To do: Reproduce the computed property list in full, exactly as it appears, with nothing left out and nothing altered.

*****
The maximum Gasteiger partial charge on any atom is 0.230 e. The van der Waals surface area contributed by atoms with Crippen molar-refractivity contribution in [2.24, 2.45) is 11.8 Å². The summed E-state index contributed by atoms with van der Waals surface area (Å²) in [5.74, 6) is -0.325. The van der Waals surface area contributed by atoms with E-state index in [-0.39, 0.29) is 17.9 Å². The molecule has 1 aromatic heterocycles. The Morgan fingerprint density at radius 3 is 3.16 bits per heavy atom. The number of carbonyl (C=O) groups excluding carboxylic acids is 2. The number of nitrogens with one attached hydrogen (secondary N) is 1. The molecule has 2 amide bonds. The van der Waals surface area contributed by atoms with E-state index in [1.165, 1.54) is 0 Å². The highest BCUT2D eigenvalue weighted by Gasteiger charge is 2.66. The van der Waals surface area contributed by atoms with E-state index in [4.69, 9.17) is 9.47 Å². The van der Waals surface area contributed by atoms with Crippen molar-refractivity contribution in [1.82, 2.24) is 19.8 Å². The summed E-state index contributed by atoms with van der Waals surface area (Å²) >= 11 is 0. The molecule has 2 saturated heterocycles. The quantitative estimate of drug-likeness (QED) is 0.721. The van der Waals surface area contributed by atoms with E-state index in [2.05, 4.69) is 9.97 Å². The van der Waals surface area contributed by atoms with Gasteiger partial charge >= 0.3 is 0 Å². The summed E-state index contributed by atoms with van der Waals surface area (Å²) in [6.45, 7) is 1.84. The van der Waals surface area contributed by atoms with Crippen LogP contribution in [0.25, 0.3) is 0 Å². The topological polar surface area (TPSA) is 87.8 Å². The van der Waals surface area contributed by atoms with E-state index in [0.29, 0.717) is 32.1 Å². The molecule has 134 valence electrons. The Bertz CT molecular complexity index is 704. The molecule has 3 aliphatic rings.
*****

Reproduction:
The maximum Gasteiger partial charge on any atom is 0.230 e. The van der Waals surface area contributed by atoms with Crippen molar-refractivity contribution in [2.24, 2.45) is 11.8 Å². The summed E-state index contributed by atoms with van der Waals surface area (Å²) in [5.74, 6) is -0.325. The van der Waals surface area contributed by atoms with E-state index in [-0.39, 0.29) is 17.9 Å². The molecule has 1 aromatic heterocycles. The Morgan fingerprint density at radius 3 is 3.16 bits per heavy atom. The number of carbonyl (C=O) groups excluding carboxylic acids is 2. The number of nitrogens with one attached hydrogen (secondary N) is 1. The molecule has 2 amide bonds. The van der Waals surface area contributed by atoms with E-state index in [1.165, 1.54) is 0 Å². The highest BCUT2D eigenvalue weighted by Gasteiger charge is 2.66. The van der Waals surface area contributed by atoms with E-state index in [4.69, 9.17) is 9.47 Å². The van der Waals surface area contributed by atoms with Crippen molar-refractivity contribution in [1.82, 2.24) is 19.8 Å². The summed E-state index contributed by atoms with van der Waals surface area (Å²) >= 11 is 0. The molecule has 2 saturated heterocycles. The quantitative estimate of drug-likeness (QED) is 0.721. The van der Waals surface area contributed by atoms with E-state index in [2.05, 4.69) is 9.97 Å². The van der Waals surface area contributed by atoms with Gasteiger partial charge >= 0.3 is 0 Å². The summed E-state index contributed by atoms with van der Waals surface area (Å²) in [6.45, 7) is 1.84. The van der Waals surface area contributed by atoms with Crippen LogP contribution in [0.25, 0.3) is 0 Å². The topological polar surface area (TPSA) is 87.8 Å². The van der Waals surface area contributed by atoms with E-state index in [0.29, 0.717) is 32.1 Å². The molecule has 134 valence electrons. The Bertz CT molecular complexity index is 704. The molecule has 3 aliphatic rings.